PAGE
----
The Justin Case performs two functions, and thus needs to be evaluated from multiple angles. First, as an iPad case. The product is made of a soft, synthetic leather material. While it doesn’t feel exceptionally premium, it doesn’t feel cheap or tacky either. The material makes it easily grippable and secure in your hand, while not collecting dust and dirt like some silicone cases will.

The build quality follows suit and is fairly average.

While I didn’t experience any issues in my testing, some of the seams aren’t particularly snug and I can see how extended wear and usage could cause some seams to separate over time, especially on the rear stand. That said, I do really like how the stand functions, securing to the back with magnets embedded in the case, and a support connecting the edge of the stand to the back of the case, making the stand extra stable. I had no problem accessing any of the iPad’s ports in the case, and a handy loop and flap on the front keeps the battery cover securely in place for travel.

As a battery, I was extremely impressed with the Justin Case. The cover of the case is dedicated completely to the battery, making it rigid and strong. Unfortunately, this also adds quite a bit of heft and thickness to the case when closed, almost doubling both. For perspective, held side by side, my iPad 3 in the Justin Case felt heftier than an 11” MacBook Air.

However, I didn’t mind the tradeoffs, as the benefits greatly outweighed the drawbacks here. Innovative Technology, the makers of the Justin Case, claim that you can charge an iPhone 7 times off a single charge of the case’s battery, and an iPad 3 or 4 close to once. In my testing, I found these claims to be pretty accurate. I was able to get through the majority of a week using a single charge of the Justin Case, the charge it came with out of the box, as the sole power source for my iPhone. The case finally gave out during my 6th charge, slightly under the 7 charge number suggested by the manufacturer. I attribute this discrepancy due to the fact that while charging, I often used my iPhone plugged in, and the device was constantly receiving notifications in the background, eating up additional power.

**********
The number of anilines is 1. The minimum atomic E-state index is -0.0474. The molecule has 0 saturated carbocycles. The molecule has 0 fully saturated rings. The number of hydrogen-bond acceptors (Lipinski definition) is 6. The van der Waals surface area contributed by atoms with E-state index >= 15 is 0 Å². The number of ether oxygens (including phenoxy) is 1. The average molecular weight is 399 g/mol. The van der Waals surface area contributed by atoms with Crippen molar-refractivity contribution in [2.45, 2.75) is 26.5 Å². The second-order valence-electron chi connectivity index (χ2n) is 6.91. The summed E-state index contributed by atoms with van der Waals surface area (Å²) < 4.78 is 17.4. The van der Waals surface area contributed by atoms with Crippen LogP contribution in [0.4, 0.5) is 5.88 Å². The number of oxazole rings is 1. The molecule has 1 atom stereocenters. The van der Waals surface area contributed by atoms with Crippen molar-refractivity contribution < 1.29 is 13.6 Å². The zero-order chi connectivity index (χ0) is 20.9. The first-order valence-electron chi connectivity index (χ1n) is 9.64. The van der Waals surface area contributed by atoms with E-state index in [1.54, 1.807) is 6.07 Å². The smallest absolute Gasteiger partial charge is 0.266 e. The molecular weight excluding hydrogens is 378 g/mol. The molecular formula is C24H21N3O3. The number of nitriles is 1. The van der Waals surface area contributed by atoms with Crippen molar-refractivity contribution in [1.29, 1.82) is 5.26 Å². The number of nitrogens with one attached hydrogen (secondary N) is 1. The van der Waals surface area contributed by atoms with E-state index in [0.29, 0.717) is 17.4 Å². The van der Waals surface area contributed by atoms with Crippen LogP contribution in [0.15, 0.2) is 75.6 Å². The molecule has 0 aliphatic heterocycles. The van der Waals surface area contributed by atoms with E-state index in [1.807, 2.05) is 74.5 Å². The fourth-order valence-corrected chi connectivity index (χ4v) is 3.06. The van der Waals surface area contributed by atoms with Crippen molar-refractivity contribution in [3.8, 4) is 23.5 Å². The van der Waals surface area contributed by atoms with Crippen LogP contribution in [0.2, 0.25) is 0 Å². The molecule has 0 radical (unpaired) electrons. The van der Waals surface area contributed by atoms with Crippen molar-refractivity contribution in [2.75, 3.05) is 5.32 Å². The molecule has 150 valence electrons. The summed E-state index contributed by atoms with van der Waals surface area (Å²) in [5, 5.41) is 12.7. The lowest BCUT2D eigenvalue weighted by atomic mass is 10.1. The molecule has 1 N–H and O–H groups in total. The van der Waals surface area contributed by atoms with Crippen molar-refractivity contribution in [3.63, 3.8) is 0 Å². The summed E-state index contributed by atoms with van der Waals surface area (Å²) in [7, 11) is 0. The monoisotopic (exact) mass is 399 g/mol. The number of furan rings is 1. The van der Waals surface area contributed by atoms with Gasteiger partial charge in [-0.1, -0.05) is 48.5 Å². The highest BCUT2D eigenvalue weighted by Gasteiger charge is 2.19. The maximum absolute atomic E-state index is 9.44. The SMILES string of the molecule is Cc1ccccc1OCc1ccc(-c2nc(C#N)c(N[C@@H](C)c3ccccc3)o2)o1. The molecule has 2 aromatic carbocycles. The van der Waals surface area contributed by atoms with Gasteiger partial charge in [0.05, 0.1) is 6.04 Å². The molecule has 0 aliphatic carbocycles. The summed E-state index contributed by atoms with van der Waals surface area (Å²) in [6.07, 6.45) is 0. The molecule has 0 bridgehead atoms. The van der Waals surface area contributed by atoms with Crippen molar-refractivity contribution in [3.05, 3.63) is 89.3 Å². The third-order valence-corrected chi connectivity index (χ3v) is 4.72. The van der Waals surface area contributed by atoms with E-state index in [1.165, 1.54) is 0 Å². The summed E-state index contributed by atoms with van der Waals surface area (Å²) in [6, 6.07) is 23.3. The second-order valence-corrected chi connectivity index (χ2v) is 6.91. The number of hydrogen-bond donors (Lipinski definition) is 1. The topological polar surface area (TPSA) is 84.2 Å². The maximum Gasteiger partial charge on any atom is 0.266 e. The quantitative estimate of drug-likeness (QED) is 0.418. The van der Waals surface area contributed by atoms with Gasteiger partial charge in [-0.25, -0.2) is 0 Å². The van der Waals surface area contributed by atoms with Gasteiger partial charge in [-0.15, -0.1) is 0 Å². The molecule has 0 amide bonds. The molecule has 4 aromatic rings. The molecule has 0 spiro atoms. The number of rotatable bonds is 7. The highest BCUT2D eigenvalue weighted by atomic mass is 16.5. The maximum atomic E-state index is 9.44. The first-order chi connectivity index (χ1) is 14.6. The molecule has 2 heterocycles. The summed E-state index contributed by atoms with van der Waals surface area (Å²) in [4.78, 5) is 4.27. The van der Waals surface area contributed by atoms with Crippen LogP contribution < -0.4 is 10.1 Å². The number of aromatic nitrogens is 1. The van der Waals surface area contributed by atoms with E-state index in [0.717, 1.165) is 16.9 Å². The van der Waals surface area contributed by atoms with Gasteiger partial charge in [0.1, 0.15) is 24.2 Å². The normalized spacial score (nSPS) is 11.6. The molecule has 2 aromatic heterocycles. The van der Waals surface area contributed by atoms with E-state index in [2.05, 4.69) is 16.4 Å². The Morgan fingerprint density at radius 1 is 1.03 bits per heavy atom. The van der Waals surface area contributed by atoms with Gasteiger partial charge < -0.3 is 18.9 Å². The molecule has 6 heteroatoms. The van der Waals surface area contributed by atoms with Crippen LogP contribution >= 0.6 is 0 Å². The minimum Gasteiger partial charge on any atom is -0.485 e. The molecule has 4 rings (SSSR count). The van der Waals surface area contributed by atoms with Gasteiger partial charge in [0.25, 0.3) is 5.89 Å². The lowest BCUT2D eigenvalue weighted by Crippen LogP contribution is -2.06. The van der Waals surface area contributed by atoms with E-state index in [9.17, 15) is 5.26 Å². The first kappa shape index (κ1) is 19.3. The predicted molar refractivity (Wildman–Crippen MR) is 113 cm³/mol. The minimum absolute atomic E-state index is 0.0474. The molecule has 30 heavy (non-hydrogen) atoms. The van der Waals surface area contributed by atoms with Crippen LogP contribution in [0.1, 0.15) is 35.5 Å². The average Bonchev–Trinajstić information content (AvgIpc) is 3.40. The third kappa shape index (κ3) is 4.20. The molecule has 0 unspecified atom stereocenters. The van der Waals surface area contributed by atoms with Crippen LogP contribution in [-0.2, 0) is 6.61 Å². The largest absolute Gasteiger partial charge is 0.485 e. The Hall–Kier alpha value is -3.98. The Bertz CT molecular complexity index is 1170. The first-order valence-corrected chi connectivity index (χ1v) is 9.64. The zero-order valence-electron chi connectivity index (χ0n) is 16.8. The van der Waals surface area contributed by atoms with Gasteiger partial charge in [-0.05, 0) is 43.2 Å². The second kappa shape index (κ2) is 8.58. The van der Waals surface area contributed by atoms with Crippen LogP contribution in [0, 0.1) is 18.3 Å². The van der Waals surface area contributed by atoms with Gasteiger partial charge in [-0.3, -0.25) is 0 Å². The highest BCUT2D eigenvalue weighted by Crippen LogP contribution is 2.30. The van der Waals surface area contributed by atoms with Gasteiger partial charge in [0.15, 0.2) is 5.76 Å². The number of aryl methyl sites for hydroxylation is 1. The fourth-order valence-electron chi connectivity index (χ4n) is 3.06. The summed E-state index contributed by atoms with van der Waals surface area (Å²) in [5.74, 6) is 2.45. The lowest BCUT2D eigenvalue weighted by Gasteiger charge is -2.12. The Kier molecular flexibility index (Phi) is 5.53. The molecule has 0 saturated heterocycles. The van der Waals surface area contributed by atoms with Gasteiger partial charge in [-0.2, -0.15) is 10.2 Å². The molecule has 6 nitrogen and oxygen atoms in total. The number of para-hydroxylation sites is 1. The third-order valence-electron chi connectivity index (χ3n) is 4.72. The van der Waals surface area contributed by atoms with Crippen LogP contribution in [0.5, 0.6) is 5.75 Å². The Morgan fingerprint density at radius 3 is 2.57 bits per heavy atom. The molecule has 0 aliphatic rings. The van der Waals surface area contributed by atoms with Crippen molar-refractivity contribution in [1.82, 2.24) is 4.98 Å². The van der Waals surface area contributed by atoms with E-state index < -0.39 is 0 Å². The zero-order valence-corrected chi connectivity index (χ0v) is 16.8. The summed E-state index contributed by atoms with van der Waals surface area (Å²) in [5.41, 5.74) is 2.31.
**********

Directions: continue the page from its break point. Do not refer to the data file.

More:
Although I had only an iPad and iPhone to test with the case, you can charge many other devices like Kindles, Samsung and Blackberry phones, and more, because the case uses a USB port in the cover to interface with your devices, not connecting directly to the iPad in the case. To charge the case, a micro USB cable and AC adapter are included with the product, and a micro USB port resides right next its full-sized counterpart for charging purposes.

A series of four blue LED lights are present on the inside of the cover and indicate the charge status of the case, with 1 being almost empty and 4 lights meaning the case is nearly or already full. A small button next to the lights will turn on the LEDs to display the charge status briefly and also turns on the case for charging. Innovative Technology claims the battery takes about 14 hours to fully charge when plugged into the wall due to its huge capacity, and the claim seemed to ring true. Plugging the case in at 1pm, I found that I needed to wait until the morning for it to be completely full.

The only problem that I encountered with the product during use is that charging seemed to inexplicably stop right before my iPhone was full. Often times when I’d plug my phone in before going to sleep, I’d wake up in the morning to find it sitting at about 93%, and not charging, as if the case automatically shuts off before the device is full. Whether this is an issue or a feature I’m not sure of. Click on their website soli-lite for more information.

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